By Mrs. Jennifer Bacchus (AMC)December 13, 2019
ANNISTON ARMY DEPOT, Ala. -- Col. Marvin Walker, Anniston Army Depot's commander, held his first town hall meeting Nov. 20 in the Nichols Industrial Complex.
The town hall lasted a little more than two hours; nearly an hour of which was the question and answer portion.
Walker encouraged the large crowd of employees present to press the leaders on the stage, including himself, for answers to issues.
"Everybody here is the same. I work for you guys. If you have problems, if you have issues, it's my job to try to fix them. That's what the staff's job is," said Walker.
The commander began and ended the meeting with praise for the workforce, touting the installation's performance to promise as well as the quality of products produced.
"Overall, the depot is doing great," he said. "Right now, we are at 99 percent performance to promise. What does that mean? It means 99 out of 100 times we meet our objectives."
As he closed the meeting, Walker reiterated his appreciation for the ANAD workforce.
"I'm proud of the depot," said Walker. "Before I came here, I was in Kuwait, Jordan and Afghanistan. All I heard were good things about Anniston."
Among the subject matter experts on the stage with Walker were:
• Phyllis Williams, a human resources specialist from the Civilian Personnel Advisory Center
• George Worman, the depot's chief legal counsel
• Mark Johnson, the director of Production Engineering
• Todd Dishman, the director of Production Management
• Abby Quinn, the director of Resource Management
• Tommy Carlisle, the depot's deputy to the commander
• Wendy Suttles-Walker, a sexual abuse response coordinator
• Boyd Scoggins, the Employee Assistance Program coordinator
• Patricia Boothe, the depot's protocol officer
HIRING AND INTERNSHIPS
Williams, Dishman and Quinn discussed the hiring process and Williams, Dishman and Carlisle shared information about an internship program being initiated.
The hiring and internship topics were of great interest to employees, who asked additional questions about the processes.
CPAC is working with the command staff on hiring. Throughout the town hall, the changes in the hiring process were detailed.
"Previously, if you were going to apply for a GS-13 or above or a supervisor position, those jobs had to go through the panel process," said Quinn.
The panel process involved three individuals who reviewed resumes, conducted interviews and made recommendations; that process is now being expanded to include non-bargaining GS-11 and above announcements.
The panels will be comprised of a subject matter expert and two individuals randomly chosen from a roster of non-bargaining GS-11 and above employees.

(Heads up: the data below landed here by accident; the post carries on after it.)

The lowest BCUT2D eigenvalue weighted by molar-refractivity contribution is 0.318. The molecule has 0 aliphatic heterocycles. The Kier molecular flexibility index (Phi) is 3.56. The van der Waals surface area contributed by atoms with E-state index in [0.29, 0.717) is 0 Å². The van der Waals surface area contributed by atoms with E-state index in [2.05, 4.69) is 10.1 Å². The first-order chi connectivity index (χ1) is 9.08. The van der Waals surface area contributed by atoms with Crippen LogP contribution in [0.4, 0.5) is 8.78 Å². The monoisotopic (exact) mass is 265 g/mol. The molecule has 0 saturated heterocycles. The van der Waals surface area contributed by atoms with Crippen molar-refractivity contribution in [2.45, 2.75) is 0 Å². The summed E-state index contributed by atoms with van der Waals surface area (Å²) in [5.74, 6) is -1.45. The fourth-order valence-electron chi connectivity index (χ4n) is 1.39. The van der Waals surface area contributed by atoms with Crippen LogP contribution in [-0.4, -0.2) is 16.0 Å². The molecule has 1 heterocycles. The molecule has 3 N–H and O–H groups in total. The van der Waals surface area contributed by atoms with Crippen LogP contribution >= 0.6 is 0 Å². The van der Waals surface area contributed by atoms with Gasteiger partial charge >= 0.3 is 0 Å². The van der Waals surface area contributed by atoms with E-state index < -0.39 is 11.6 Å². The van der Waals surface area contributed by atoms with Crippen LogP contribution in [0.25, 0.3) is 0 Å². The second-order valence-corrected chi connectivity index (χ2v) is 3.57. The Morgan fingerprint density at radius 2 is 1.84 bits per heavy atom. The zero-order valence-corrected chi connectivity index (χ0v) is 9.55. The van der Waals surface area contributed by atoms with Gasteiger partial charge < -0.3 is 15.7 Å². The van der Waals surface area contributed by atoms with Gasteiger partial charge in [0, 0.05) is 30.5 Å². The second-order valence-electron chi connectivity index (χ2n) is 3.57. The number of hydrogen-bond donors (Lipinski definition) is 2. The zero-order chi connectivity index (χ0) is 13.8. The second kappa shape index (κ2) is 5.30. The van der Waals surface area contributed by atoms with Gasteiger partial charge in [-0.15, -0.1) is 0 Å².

A blind panel process will also be used to determine who is chosen for the internship program, which will enable employees who are willing to learn a new career to change jobs.
"It will be a training program," said Dishman, who will have four interns in DPM. "We'll take you on as a GS 5 target 9 and we'll be willing to train you, but you've also got to be willing to go back to school."
A wage grade internship program is also being considered, which would be similar to that of the one being used by DPM.
According to Carlisle, the chosen employees will be moved to a low grade within the job series they will train for and, as they become better skilled and gain experience, their grade level will increase.
"So, you're going to hire in at a lower grade, but you're going to work through that shop at a grade 5. Then, you're going to progress, on an internal announcement, to a grade 8," he said.
Additional questions regarding hiring centered on how to ensure the skills and experience an employee has can best be relayed through their résumé.
Carlisle reminded employees to be truthful and discuss the work they perform every day in their résumé.
"Quit copying and pasting your résumés. Write a résumé that tells what you do on a day-to-day basis," he said. "We have 1,226 permanent wage grade positions, based on our Table of Distribution and Allowances. We have over 1,900 employees on depot. So there are some people who are going to be disappointed because they can't be made permanent."
The CPAC Office and Army Community Services each have résumé examples, which can be shared with employees who wish to see them.
Additionally, following the town hall meeting, ACS shared the following link to training provided by the Office of Personnel Management through USA Jobs: www.usajobs.gov/Notification/Events/#OM000285.
According to CPAC, HR for supervisors is held quarterly. Supervisors can sign up for the training through the Total Employee Development system.
Brown bag lunches, working lunches where individuals bring their own lunch and learn additional HR information, are held monthly for supervisors.
The next brown bag lunch is anticipated for mid-January. Supervisors should receive an email with details.
Worman told the crowd he was going to treat them as legal clients and give them advice on safety matters.